A full color printing is the reproduction of an image or text in color instead of the simple black and white or monochrome printing. While there are many techniques for reproducing images in color, specific graphic processes and industrial equipment are used for mass reproduction of color images on paper. In this sense, full color printing involves reproduction techniques suited for printing presses capable of thousands or millions of impressions for publishing newspapers and magazines, brochures, cards, posters and similar mass-market items.
In this type of industrial or commercial printing, the technique used to print full-color images, such as color photographs, is referred to as four-color-process printing, because four inks are used: three primary colors plus black. The subtractive primary ink colors are cyan, a bright blue; magenta, a vivid red-purple; and yellow; which are abbreviated as CMYK.
Two graphic techniques are required to prepare images for four-color printing. In the pre-press stage, original images are translated into forms that can be used on a printing press, through color separation and screening or halftoning. These steps make possible the creation of printing plates that can transfer color impressions to paper on printing presses based on the principles of lithography.
The process of color separation starts by separating the original artwork into red, green, and blue components (for example by a digital scanner). Before digital imaging was developed, the traditional method of doing this was to photograph the image three times, using a filter for each color. Thus, the desired result is three grayscale images, which represent the red, green, and blue (RGB) components of the original image.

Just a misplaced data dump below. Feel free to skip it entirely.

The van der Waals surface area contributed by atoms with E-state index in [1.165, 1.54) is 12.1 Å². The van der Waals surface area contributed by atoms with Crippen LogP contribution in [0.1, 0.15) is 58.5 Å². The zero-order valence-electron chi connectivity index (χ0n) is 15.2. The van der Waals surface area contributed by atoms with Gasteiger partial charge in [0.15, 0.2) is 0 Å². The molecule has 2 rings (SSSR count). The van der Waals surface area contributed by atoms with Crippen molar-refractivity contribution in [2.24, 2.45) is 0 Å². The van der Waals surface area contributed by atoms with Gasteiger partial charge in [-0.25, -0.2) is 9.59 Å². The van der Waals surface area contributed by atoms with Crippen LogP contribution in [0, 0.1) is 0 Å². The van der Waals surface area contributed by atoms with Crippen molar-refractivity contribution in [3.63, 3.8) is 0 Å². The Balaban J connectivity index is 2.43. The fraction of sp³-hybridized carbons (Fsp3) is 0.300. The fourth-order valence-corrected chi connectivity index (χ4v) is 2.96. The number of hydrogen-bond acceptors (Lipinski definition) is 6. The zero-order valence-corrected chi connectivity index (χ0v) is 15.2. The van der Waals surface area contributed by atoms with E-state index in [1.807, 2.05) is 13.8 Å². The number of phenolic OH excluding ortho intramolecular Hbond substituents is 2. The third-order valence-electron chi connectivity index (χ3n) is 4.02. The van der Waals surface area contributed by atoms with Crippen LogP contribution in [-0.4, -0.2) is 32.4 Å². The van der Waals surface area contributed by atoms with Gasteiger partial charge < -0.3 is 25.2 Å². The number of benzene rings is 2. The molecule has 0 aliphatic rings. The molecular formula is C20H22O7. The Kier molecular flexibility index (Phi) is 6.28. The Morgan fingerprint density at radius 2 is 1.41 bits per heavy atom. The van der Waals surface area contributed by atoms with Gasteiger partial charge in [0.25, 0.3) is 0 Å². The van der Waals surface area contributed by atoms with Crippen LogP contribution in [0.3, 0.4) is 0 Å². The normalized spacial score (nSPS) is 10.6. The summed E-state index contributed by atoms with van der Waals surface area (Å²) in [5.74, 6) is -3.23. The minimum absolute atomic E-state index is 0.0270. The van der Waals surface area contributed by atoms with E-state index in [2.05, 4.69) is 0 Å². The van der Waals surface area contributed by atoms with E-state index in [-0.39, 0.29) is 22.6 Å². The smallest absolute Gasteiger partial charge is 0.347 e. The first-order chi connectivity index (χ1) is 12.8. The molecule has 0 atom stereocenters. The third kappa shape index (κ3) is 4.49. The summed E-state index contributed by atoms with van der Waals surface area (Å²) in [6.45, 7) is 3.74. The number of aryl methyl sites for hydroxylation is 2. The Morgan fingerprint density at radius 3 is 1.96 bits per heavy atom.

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The next step is to invert each of these separations. When a negative image of the red component is produced, the resulting image represents the cyan component of the image. Likewise, negatives are produced of the green and blue components to produce magenta and yellow separations, respectively. This is done because cyan, magenta, and yellow are subtractive primaries which each represent two of the three additive primaries (RGB) after one additive primary has been subtracted from white light. Todays digital printing methods do not have the restriction of a single color space that traditional CMYK processes do. Many presses can print from files that were ripped with images using either RGB or CMYK modes. The color reproduction abilities of a particular color space can vary; the process of obtaining accurate colors within a color model is called color matching.
Currently, there is also an emerging method of full color printing or aptly known as six-color process printing, which adds orange and green to the traditional CMYK inks for a larger and more vibrant color range. Unfortunately, such alternate color systems still rely on color separation, halftoning and lithography to produce printed images.
Color printing can also involve as few as one color ink, or multiple color inks which are not the primary colors. Using a limited number of color inks, or specific color inks in addition to the primary colors, is referred to as spot color printing. Generally, spot-color inks are specific formulations that are designed to print alone, rather than to blend with other inks on the paper to produce various hues and shades. The range of available spot color inks, much like paint, is nearly unlimited, and much more varied than the colors that can be produced by four-color-process printing. Spot-color inks range from subtle pastels to intense fluorescents to reflective metallics.
A full color printing involves a series of steps, or transformations that can generate quality color reproduction for any printed material needed.